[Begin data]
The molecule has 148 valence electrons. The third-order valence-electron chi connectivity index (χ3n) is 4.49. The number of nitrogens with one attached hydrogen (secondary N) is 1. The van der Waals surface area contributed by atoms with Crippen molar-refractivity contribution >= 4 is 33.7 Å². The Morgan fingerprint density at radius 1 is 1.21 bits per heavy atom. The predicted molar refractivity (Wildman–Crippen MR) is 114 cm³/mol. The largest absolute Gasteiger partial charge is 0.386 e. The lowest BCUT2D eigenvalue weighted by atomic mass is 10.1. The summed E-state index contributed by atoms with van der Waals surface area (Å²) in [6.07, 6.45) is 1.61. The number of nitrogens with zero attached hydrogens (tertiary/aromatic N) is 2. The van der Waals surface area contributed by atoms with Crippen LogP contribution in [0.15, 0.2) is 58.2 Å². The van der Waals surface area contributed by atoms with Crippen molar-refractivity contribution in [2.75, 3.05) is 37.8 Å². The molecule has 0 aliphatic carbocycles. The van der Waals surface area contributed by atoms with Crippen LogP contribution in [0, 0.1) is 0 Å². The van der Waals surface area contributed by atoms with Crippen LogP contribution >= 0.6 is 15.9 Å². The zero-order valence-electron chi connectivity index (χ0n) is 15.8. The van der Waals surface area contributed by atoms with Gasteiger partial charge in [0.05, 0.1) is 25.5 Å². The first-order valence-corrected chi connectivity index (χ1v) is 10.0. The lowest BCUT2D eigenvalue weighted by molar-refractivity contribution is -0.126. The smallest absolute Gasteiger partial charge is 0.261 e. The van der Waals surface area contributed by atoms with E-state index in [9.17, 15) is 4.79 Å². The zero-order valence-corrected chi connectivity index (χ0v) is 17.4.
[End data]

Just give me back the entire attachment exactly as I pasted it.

The molecule has 148 valence electrons. The third-order valence-electron chi connectivity index (χ3n) is 4.49. The number of nitrogens with one attached hydrogen (secondary N) is 1. The van der Waals surface area contributed by atoms with Crippen molar-refractivity contribution >= 4 is 33.7 Å². The Morgan fingerprint density at radius 1 is 1.21 bits per heavy atom. The predicted molar refractivity (Wildman–Crippen MR) is 114 cm³/mol. The largest absolute Gasteiger partial charge is 0.386 e. The lowest BCUT2D eigenvalue weighted by atomic mass is 10.1. The summed E-state index contributed by atoms with van der Waals surface area (Å²) in [6.07, 6.45) is 1.61. The number of nitrogens with zero attached hydrogens (tertiary/aromatic N) is 2. The van der Waals surface area contributed by atoms with Crippen LogP contribution in [0.15, 0.2) is 58.2 Å². The van der Waals surface area contributed by atoms with Crippen molar-refractivity contribution in [2.75, 3.05) is 37.8 Å². The molecule has 0 aliphatic carbocycles. The van der Waals surface area contributed by atoms with Crippen LogP contribution in [0, 0.1) is 0 Å². The van der Waals surface area contributed by atoms with Crippen LogP contribution >= 0.6 is 15.9 Å². The zero-order valence-electron chi connectivity index (χ0n) is 15.8. The van der Waals surface area contributed by atoms with Gasteiger partial charge in [0.05, 0.1) is 25.5 Å². The first-order valence-corrected chi connectivity index (χ1v) is 10.0. The lowest BCUT2D eigenvalue weighted by molar-refractivity contribution is -0.126. The smallest absolute Gasteiger partial charge is 0.261 e. The van der Waals surface area contributed by atoms with E-state index in [9.17, 15) is 4.79 Å². The zero-order valence-corrected chi connectivity index (χ0v) is 17.4.